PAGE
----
Washington County is considering changes to the areas that will be given priority consideration for agricultural land preservation funding, Senior Planner Jill Baker said Tuesday.
The changes are being proposed at the request of the Maryland Department of Planning, which decided in a recent review that the county's Priority Preservation Areas were too fragmented, leaving out some land in between existing easements, Baker said.
Planning staff members have revised the map to address that concern, raising the total priority preservation area from 40,000 acres to almost 75,000 acres, she said.
Most of that additional acreage is already preserved in some form, so county planners thought priority status was unnecessary, but the state disagreed, Baker said.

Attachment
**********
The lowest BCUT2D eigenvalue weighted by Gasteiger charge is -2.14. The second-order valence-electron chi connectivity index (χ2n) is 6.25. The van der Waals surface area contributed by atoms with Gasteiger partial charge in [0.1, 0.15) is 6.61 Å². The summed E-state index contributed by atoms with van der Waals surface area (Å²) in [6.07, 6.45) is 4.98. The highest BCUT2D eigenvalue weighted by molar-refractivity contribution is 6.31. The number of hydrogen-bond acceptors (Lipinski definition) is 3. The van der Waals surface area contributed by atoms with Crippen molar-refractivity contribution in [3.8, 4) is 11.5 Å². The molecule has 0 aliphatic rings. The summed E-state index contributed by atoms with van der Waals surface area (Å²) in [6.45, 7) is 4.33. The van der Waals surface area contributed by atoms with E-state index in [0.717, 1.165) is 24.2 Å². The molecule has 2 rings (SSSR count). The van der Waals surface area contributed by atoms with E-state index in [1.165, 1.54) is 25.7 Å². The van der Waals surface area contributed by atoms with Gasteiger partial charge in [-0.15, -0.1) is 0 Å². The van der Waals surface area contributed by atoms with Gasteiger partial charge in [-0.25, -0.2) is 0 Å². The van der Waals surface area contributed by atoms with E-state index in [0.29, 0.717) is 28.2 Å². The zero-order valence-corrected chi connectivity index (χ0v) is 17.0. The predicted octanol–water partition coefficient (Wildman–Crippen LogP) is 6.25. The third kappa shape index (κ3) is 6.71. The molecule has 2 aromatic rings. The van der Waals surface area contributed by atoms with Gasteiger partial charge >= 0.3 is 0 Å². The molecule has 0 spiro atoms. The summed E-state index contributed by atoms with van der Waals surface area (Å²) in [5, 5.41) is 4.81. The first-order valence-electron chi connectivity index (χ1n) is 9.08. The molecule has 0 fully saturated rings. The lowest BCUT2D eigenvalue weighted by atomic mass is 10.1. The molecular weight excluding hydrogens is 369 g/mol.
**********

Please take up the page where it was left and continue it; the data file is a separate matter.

The changes would be made to the Priority Preservation Element of the county's Comprehensive Plan. That section of the plan was added in response to a 2006 state law making it a requirement for additional preservation funding, and the state recently completed a review of the newly added section, Baker said.
During a public hearing Tuesday, David Herbst of Smithsburg testified in favor of the changes.
Jerry Ditto of Clear Spring also spoke of his overarching concerns about how agricultural land preservation is handled.
"We're going down a path here that we're going to restrict development but we're not going to compensate anyone for it, and that upsets me as a landowner," Ditto said.
Ditto has been a vocal advocate for a system of "transferable development rights" in which developers in urban areas buy the right to denser development by compensating rural land owners for accepting a lower development allowance.
The commissioners took no action Tuesday on the proposed priority preservation area changes.